Nordic Culinary Culture
|Semester & Location:||Summer 2023, Session 2 - DIS Copenhagen||
|Type & Credits:||
The Faroe Islands
Anthropology, Sociology, Sustainability
Morten Hedegaard Larsen
|Time & Place:||
FI44- Kosmo 401 (Fiolstræde 44), please see course calendar for exact teaching times
Description of Course
Nordic food has experienced something of a renaissance over the last decade. This movement, crystallised as the ‘New Nordic Cuisine’ (NNC) in 2004, aspires to build a strong and distinct ‘Nordic’ food culture, based on using local and seasonal products, reviving and adapting traditional Nordic cooking techniques, and combining good taste with health and well-being.
But in what political and cultural realm has the NNC movement gained traction? What is the traditional culinary culture in the Nordic region? How is the movement distinct and similar in different national and regional contexts? How can academic fields such as food studies, sociology, cultural studies explain these changes and understand the transition from traditional food culture in the Nordic region? And comprehend these developments in relation to broader cultural, historical and political context? Also, how are global food trends integrated into the Nordic region in culinary transformation?
In this course, students will analyse the culinary developments in the Nordic countries through both theoretical discussions and case studies in Copenhagen and a study tour to The Faroe Islands where we will explore various themes related to culinary culture including agriculture, fishery, retail and sustainability. The course will try and show the changing food cultures of the Nordic Region (with a Danish/Faroes focus) as well as innovation in food products, experiences and tourism.
By the end of this course, students will have gained a better understanding of Nordic culinary cultures in and out of Denmark, and will be equipped to apply central concepts in food studies through hands-on experiences. The students will also be able to analyse central discussions and dilemmas in food culture in the age of globalization.
- New Nordic Cuisine and New Nordic Diet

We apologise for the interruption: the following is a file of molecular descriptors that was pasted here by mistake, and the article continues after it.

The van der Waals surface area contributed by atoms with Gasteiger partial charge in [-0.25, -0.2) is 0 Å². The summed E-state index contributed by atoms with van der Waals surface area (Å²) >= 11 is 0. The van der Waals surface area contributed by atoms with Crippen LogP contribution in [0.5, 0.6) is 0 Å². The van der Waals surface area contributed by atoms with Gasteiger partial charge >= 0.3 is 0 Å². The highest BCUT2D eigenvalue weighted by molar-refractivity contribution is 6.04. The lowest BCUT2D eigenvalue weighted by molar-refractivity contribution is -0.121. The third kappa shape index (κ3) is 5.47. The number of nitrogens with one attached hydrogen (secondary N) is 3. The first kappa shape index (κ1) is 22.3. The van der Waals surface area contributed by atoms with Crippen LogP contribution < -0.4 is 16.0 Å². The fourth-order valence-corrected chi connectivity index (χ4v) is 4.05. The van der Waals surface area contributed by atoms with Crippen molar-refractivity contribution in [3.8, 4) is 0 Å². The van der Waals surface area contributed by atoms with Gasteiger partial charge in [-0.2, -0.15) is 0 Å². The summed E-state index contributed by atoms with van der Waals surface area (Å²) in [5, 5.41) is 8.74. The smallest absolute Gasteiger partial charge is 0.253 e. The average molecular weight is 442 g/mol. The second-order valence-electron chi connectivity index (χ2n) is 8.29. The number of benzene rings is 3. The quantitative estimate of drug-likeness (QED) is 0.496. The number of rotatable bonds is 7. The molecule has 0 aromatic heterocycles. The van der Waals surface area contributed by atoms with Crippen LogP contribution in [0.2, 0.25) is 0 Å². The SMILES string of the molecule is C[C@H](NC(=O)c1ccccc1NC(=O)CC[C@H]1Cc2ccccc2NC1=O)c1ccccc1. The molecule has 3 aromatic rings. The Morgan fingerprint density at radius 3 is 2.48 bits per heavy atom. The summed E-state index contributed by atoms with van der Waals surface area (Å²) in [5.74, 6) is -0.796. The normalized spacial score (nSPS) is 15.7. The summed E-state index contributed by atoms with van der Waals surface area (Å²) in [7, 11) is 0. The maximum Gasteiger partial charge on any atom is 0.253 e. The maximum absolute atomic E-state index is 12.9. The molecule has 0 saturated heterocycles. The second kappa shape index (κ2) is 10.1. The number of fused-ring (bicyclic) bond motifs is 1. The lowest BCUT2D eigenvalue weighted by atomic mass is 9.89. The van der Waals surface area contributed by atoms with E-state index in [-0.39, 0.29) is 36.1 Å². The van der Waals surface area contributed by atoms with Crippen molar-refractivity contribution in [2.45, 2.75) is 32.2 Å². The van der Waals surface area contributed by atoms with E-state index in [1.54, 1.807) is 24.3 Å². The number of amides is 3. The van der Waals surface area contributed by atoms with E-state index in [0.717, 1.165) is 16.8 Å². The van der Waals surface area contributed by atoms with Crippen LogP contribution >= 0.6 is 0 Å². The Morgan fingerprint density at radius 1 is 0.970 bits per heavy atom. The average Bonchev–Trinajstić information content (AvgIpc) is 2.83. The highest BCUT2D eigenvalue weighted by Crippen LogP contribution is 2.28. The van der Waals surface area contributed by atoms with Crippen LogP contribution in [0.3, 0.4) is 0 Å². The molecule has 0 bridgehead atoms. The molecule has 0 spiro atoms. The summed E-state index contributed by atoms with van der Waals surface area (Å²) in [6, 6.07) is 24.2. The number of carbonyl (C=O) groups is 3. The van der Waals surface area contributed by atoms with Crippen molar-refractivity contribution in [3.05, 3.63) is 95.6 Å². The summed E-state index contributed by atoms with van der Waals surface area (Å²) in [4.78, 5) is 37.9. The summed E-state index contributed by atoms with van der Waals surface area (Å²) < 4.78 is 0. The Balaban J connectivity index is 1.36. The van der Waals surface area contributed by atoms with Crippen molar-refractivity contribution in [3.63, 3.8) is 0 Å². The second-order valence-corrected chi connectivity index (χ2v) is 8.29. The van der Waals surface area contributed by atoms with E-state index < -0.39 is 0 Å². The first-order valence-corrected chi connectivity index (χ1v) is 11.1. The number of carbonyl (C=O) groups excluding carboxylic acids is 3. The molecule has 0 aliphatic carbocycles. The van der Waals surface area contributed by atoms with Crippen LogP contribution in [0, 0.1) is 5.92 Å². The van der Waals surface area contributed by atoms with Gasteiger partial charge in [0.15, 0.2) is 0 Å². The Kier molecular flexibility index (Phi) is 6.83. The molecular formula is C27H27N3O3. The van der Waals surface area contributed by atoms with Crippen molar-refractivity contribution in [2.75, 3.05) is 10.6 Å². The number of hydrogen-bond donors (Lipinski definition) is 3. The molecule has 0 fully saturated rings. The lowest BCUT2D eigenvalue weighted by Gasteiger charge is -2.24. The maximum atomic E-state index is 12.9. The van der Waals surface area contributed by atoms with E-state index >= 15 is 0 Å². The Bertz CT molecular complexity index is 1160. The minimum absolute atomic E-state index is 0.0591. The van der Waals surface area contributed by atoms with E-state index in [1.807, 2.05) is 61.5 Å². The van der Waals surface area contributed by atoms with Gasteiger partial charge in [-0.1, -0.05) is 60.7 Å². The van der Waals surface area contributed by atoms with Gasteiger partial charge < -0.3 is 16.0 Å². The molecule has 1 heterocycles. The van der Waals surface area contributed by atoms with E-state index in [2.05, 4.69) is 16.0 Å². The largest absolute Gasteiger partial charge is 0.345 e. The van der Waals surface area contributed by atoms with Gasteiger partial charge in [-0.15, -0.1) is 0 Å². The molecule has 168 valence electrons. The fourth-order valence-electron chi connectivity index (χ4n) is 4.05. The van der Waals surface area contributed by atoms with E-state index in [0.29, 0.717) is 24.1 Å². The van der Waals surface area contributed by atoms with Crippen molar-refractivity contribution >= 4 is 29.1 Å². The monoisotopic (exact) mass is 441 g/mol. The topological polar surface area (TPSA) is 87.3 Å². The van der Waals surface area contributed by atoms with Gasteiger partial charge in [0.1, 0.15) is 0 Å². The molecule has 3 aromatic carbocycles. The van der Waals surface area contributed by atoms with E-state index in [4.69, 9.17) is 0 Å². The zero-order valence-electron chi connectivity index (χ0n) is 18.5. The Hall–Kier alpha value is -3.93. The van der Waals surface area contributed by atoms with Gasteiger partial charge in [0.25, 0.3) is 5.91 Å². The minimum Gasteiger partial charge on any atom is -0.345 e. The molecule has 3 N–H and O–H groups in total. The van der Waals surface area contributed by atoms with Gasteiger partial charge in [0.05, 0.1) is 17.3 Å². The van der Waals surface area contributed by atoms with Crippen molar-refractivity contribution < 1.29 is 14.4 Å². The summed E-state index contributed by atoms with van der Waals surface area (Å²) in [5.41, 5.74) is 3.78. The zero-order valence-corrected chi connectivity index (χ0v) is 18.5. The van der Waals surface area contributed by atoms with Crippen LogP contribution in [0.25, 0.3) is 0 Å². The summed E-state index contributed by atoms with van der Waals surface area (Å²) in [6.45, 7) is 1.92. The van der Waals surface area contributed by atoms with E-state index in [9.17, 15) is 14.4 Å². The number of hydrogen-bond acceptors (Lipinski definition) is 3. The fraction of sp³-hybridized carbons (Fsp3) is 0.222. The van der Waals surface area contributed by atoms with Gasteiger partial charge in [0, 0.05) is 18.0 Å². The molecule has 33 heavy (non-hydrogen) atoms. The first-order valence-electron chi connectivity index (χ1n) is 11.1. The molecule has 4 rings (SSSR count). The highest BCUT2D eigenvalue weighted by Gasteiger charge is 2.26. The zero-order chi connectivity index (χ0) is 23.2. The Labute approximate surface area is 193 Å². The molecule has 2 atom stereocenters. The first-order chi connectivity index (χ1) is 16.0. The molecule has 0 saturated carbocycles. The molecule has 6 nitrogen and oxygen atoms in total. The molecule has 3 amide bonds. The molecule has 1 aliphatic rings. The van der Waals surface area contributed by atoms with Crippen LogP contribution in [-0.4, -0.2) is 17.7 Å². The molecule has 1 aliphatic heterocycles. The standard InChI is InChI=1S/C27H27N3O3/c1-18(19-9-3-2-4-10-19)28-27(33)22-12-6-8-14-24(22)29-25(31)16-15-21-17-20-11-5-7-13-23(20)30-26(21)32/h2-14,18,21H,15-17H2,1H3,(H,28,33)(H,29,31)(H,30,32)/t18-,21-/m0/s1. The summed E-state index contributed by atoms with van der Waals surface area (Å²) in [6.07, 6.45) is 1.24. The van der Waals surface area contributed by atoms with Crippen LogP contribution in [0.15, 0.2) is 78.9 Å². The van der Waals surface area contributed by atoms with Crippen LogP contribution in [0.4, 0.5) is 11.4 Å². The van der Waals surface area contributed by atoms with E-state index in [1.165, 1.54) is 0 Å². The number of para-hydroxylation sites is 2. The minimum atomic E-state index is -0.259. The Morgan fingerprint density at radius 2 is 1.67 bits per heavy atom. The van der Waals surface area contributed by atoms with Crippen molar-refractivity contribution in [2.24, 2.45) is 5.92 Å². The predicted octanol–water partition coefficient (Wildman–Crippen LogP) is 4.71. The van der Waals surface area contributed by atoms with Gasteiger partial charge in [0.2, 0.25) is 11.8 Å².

- Traditional Culinary identity
- Terroir, food and spaces
- Food and identity
- Fine Dining and everyday cooking
- Dietary Advice and Regulation
- Politics of food and Power perspectives
- Food and globalization
Morten Hedegaard Larsen
PhD in Food Studies/Sociology. Morten has published papers on food myths, agricultural experiences and social factors to explain obesity, for instance. For the last five years Morten has held positions as assistant professor and post.doc at Aalborg University and Copenhagen University. There he acted as lecturer, coordinator and developer at the masters program Integrated Food Studies and taught courses on communication, staging and consumption of food, innovation and entrepreneurship, food concept design and sustainable food systems. In recent years he has also been involved in food innovation and food start-up research projects. Morten was, also, the first communications officer for the largest Danish food hall "TorvehallerneKBH". With DIS since 2021.
- Meyer, Claus (2004). “New Nordic Manifesto”
- Tellström, Richard, “A Brief History of Nordic Cuisine”, The Nordic Cookbook.
- A. (2013). The return of traditional food. (Lunds Studies in Arts and Cultural Sciences; Vol. 1). Lund University.
Journal of Linguistic Anthropology , May 2012, Vol. 22, No. 1 (May 2012), pp. 1- 22
- Fangst (Kødbyen) and Absalon Community Space
- Copenhagen Hospitality School
Jannie Steensig Vestergaard is owner of Nordic Food Sense and Vice-chair person for Slow Food Denmark. Importantly Jannie has worked with food related projects for years in both Finland and Sweden, and thus have in-depth knowledge of their food systems and culinary differences.
Approach to Teaching
Food is complex and must be explored in multiple ways. In addition to reading, writing, watching, and discussing, this course will also emphasize learning through tasting, smelling, making, and eating. By integrating discursive and embodied modes of learning, this course aims to map out not only what cuisine is, but what it can do in the world—how it forms and can transform our relationships to where we live and those, human and otherwise, we live with.